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Whether you hear temporary retail, flash retailing, pop-up store, or pop-up shop, it is all one and the same. Pop-up shops are taking over the retail world and rethinking traditional brick-and-mortar and big-box stores, but what exactly is a shop that “pops up”?

Introduced as early as the 1990’s in large suburban cities such as London, Los Angeles, Tokyo and NYC, pop-up shops and pop-up retail are temporary spaces that sell merchandise of any kind. That’s right, just about every consumer product has been sold via a pop-up shop at one point in time. From art to fashion to tech gadgets and food, pop-up stores are exciting because they create short-term stores that are as creative as they are engaging. And they come in all shapes and sizes.

What Are The Benefits Of A Pop-Up Shop?

Connect with customer: The pop-up retail format allows you to personally get to know your customers and build stronger relationships.

Sell more: About 95% of purchases are still completed offline. This is your opportunity to take advantage of this retail channel.

Build awareness: Consumer and the media love the excitement generated by pop-up shops. Build awareness by going offline.

It’s cheaper: Launching a pop-up shop is 80% cheaper than a traditional retail store.

Test new markets: Easily enter a new market and launch new products.

Who Can Start A Pop-Up Shop?

The short answer: everyone. Big name brands, including FILA and Danone have tested out the pop-up concept, as well as local artists, makers and fashion designers who have all become increasingly popular in the pop-up scene. Even mobile food trucjs, designer fashion houses and vintage pop-up stores have been spotted around cities like New York, San Francisco and Los Angeles.

What Are Your Pop-Up Goals?

Different sized brands will have different goals for doing a pop-up, however, ­they typically tend to fall into the three big buckets of:

  1. Revenue Generation
  2. Brand Awareness
  3. Customer Engagement

Not to say that you couldn’t have all three goals to aspire for, however, it is important to clarify your primary goal as that will dictate how you make decisions around aspects of your retail store design and promotion strategy. Several well-known brand will do a pop-up for the sole purpose of surprising and delighting prospective customer to capture a larger share-of-mind when it comes to their brand’s positioning, whereas smaller brands want to see if they can sell their wares in retail and get feedback on their brand, shopping experience, and determine which products are winners and which will never sell.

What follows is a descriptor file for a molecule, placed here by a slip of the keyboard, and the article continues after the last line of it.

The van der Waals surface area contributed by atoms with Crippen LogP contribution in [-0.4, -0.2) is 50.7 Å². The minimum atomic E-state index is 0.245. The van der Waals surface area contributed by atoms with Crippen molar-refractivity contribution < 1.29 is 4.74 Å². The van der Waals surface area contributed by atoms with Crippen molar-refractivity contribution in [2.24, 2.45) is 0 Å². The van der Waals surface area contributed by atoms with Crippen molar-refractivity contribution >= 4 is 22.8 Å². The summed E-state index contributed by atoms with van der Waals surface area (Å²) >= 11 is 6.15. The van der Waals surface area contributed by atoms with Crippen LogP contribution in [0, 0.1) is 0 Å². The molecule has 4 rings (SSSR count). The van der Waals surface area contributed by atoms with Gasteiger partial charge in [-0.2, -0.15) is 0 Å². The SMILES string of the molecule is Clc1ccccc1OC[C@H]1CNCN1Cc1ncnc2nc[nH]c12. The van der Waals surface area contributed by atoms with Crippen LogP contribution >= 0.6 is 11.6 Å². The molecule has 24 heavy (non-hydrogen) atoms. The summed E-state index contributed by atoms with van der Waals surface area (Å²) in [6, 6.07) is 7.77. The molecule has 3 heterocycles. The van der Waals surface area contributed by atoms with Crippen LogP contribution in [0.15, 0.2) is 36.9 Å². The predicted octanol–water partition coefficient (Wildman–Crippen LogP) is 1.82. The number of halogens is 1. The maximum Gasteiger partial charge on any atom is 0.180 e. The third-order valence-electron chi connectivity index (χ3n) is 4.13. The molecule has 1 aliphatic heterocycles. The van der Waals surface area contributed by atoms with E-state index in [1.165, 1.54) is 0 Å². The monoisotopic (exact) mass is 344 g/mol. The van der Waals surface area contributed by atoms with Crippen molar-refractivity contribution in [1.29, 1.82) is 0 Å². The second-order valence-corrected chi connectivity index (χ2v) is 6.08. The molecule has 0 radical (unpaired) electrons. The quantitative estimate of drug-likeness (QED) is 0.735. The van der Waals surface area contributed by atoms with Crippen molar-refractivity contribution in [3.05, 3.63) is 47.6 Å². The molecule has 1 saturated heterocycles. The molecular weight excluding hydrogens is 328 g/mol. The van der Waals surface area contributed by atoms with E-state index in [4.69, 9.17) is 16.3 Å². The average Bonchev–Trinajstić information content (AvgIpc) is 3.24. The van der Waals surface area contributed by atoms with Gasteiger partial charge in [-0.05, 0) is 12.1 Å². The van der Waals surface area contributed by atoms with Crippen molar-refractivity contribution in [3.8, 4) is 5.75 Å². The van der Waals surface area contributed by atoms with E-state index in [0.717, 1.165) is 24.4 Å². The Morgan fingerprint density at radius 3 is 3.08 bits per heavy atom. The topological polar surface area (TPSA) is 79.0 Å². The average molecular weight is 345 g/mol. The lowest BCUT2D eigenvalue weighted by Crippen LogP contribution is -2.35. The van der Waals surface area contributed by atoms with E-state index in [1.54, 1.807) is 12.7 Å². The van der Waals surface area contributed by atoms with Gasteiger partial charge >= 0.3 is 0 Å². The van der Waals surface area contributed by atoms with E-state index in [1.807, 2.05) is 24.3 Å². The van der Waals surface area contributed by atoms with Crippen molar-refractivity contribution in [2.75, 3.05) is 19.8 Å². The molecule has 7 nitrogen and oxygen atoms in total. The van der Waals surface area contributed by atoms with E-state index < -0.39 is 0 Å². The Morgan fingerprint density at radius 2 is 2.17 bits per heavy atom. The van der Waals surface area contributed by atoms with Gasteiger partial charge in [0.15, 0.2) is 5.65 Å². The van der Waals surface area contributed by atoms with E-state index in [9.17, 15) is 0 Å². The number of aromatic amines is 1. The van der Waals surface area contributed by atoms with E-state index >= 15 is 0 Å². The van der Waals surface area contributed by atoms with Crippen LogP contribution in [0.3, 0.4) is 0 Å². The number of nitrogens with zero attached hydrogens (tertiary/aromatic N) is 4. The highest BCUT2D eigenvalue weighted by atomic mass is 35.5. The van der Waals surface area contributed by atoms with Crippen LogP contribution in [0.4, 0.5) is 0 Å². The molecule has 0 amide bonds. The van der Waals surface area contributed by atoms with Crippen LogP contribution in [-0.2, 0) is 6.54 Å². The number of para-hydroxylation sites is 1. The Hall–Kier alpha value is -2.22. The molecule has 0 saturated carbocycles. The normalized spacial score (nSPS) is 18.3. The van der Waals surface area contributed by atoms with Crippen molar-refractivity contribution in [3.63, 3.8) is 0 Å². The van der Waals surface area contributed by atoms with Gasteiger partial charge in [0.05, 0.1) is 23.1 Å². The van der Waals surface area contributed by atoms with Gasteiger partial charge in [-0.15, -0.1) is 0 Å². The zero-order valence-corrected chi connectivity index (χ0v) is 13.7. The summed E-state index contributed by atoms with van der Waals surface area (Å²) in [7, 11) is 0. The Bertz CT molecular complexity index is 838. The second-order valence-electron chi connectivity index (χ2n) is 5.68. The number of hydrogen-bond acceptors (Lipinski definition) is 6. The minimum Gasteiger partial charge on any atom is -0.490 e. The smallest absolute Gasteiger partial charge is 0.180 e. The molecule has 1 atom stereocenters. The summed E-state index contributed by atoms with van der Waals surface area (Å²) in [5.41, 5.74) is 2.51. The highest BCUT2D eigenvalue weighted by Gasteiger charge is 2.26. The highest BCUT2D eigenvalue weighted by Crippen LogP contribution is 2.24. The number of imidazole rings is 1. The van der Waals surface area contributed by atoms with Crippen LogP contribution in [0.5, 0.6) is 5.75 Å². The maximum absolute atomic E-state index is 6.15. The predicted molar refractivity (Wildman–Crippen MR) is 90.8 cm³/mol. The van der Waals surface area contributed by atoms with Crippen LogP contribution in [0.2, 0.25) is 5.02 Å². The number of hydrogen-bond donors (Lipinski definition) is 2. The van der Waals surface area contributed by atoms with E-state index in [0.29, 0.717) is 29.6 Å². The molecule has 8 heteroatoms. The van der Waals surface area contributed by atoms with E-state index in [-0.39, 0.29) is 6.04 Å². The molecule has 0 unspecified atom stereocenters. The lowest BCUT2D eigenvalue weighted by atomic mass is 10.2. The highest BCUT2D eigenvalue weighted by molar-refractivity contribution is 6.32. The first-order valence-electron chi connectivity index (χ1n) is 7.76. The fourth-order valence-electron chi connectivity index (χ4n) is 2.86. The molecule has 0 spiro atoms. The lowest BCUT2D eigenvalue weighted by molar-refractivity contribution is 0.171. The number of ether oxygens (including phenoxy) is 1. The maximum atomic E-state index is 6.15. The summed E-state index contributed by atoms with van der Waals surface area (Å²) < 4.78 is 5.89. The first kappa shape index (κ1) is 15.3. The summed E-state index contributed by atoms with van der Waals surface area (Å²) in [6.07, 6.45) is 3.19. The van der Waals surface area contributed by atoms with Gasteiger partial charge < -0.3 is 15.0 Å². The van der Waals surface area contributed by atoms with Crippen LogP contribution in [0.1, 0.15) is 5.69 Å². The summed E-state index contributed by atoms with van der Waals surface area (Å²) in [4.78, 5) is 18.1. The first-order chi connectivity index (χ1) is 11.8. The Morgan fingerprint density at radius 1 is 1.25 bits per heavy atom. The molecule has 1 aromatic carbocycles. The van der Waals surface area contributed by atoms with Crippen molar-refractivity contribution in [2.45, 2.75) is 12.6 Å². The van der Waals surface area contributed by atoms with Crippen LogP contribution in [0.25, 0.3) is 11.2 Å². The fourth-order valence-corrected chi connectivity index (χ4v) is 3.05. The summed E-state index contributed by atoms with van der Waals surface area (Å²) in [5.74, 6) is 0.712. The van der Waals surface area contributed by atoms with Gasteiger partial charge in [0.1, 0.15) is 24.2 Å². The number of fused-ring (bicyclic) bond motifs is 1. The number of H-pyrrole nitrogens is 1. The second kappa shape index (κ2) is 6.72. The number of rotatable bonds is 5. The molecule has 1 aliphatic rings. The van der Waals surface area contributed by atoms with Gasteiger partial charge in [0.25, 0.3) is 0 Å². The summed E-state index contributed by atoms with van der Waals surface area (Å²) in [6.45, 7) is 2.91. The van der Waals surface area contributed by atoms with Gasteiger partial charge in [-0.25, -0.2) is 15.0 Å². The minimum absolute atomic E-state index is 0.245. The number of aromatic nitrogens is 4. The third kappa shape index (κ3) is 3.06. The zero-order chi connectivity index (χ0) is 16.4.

Some questions you can ask yourself to help determine which goals work best for you:

  • Are you launching a brand for the first time?
  • Are you announcing a new product line with an existing brand?
  • Are you flushing out the current season’s inventory to make room for new merchandise?
  • Are you interested in testing new geographic regions in which to establish your brand?
  • Are you a highly established brand interested in marketing and customer appreciation?

How to choose the best destination for your next pop-up shop

  1. Set Goals:

If you don’t set out specific goals in mind, it will be difficult to measure how successful your pop-up store was. Perhaps it’s to launch a new product, do market research on a new concept, or grow your customer base. Those goals can guide you in the right direction. If you want to test a new product, go to destinations where you have many existing customers. If you want to grow your customer base, head to a location with lots of foot traffic.